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In vitro anion transport alterations and apoptosis induced by phenylbutazone in the right dorsal colon of ponies

Ruth-Anne RichterDepartments of Veterinary Clinical Medicine, College of Veterinary Medicine, University of Illinois, Urbana, IL 61802.
Present address is Reid and Associates, 1630 F Rd, Loxahatchee, FL 33470.

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 DVM, MS
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David E. FreemanDepartments of Veterinary Clinical Medicine, College of Veterinary Medicine, University of Illinois, Urbana, IL 61802.

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Matthew WalligVeterinary Pathobiology, College of Veterinary Medicine, University of Illinois, Urbana, IL 61802.

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Ted WhittemVeterinary Biosciences, College of Veterinary Medicine, University of Illinois, Urbana, IL 61802.
Present address is 38 Austral St, Nelson Bay, NSW, Australia.

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Gordon J. BakerDepartment of Veterinary Clinical Medicine, College of Veterinary Medicine, University of Illinois, Urbana, IL 61802.

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 BVSc, PhD

Abstract

Objectives—To study the functional and structural responses of the right dorsal colon (RDC) of ponies to phenylbutazone (PBZ) in vitro at a concentration that could be achieved in vivo.

Animals—8 adult ponies.

Procedure—Short circuit current and conductance were measured in mucosa from the RDC. Tissues incubated with and without HCO3 were exposed to PBZ, bumetanide, or indomethacin. Bidirectional Cl fluxes were determined. After a baseline flux period, prostaglandin E2 (PGE2) was added to the serosal surfaces and a second flux period followed. Light and transmission electron microscopy were performed.

Results—Baseline short circuit current was diminished significantly by PBZ and indomethacin, and increased significantly after addictions of PGE2. After PGE2 was added, Cl secretion increased significantly in tissues in HCO3--free solutions and solutions with anti-inflammatory drugs, compared with corresponding baseline measurements and with control tissues exposed to PGE2. Bumetanide did not affect baseline short circuit current and Cl fluxes. The predominant histologic change was apoptosis of surface epithelial cells treated with PBZ and to a lesser extent in those treated with indomethacin.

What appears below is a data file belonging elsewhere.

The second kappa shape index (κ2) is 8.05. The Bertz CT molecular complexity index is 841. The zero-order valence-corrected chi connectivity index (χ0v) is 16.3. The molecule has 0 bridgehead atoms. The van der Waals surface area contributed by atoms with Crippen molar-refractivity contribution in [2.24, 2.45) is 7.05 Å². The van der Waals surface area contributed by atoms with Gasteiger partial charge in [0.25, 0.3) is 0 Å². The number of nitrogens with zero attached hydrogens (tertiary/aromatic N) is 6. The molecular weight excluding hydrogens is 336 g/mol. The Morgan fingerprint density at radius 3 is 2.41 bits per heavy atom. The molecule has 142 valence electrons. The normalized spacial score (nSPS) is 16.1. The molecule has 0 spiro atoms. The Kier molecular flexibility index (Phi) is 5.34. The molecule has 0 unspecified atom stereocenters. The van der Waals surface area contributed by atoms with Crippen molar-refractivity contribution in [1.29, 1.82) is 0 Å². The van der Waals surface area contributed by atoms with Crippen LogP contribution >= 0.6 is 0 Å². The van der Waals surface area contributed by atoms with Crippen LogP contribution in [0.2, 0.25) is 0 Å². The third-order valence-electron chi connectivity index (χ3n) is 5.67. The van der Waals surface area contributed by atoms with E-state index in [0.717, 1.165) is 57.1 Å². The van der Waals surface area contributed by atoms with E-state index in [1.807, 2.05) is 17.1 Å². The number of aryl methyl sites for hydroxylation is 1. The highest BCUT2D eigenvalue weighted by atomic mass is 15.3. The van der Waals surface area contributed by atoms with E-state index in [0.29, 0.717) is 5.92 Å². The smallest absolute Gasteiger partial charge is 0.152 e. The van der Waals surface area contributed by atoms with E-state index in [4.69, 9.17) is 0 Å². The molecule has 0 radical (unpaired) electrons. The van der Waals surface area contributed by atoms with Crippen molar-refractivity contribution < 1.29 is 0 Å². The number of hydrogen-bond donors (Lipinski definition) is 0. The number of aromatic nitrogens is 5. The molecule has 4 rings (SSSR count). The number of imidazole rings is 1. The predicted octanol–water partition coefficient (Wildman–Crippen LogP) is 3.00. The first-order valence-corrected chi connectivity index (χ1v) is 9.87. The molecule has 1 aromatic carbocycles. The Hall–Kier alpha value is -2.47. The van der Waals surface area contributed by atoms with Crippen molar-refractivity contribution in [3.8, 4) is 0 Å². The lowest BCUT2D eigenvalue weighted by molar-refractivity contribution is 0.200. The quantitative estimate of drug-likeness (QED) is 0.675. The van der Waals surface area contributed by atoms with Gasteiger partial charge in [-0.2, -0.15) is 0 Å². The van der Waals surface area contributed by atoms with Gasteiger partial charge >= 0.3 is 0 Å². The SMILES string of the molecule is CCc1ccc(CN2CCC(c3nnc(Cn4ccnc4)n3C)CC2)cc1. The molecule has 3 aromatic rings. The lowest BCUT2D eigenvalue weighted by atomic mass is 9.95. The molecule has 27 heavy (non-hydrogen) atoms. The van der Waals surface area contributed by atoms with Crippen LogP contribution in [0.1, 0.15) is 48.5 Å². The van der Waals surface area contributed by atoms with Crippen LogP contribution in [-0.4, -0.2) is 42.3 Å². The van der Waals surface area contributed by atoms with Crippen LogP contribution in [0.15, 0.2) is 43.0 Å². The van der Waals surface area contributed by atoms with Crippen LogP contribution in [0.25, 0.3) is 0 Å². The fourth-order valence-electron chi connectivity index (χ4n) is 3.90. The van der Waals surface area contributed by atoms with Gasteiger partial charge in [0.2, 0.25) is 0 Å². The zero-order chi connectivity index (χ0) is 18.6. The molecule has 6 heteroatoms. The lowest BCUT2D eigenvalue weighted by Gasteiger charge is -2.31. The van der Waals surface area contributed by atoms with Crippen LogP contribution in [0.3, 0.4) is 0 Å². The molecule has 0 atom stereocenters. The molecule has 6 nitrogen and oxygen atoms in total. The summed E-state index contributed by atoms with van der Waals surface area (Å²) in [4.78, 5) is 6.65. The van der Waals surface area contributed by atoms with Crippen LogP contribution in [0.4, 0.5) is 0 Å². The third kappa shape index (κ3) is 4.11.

Conclusions and Clinical Relevance—Prostaglandin- induced Cl secretion appeared to involve a transporter that might also secrete HCO3 . Both PBZ and indomethacin altered ion transport in RDC and caused apoptosis; PBZ can damage mucosa through a mechanism that could be important in vivo. The clinically harmful effect of PBZ on equine RDC in vivo could be mediated through its effects on Cl and HCO3 secretion. (Am J Vet Res 2002;220:934–941)

Abstract

Objectives—To study the functional and structural responses of the right dorsal colon (RDC) of ponies to phenylbutazone (PBZ) in vitro at a concentration that could be achieved in vivo.

Animals—8 adult ponies.

Procedure—Short circuit current and conductance were measured in mucosa from the RDC. Tissues incubated with and without HCO3 were exposed to PBZ, bumetanide, or indomethacin. Bidirectional Cl fluxes were determined. After a baseline flux period, prostaglandin E2 (PGE2) was added to the serosal surfaces and a second flux period followed. Light and transmission electron microscopy were performed.

Results—Baseline short circuit current was diminished significantly by PBZ and indomethacin, and increased significantly after addictions of PGE2. After PGE2 was added, Cl secretion increased significantly in tissues in HCO3--free solutions and solutions with anti-inflammatory drugs, compared with corresponding baseline measurements and with control tissues exposed to PGE2. Bumetanide did not affect baseline short circuit current and Cl fluxes. The predominant histologic change was apoptosis of surface epithelial cells treated with PBZ and to a lesser extent in those treated with indomethacin.

Conclusions and Clinical Relevance—Prostaglandin- induced Cl secretion appeared to involve a transporter that might also secrete HCO3 . Both PBZ and indomethacin altered ion transport in RDC and caused apoptosis; PBZ can damage mucosa through a mechanism that could be important in vivo. The clinically harmful effect of PBZ on equine RDC in vivo could be mediated through its effects on Cl and HCO3 secretion. (Am J Vet Res 2002;220:934–941)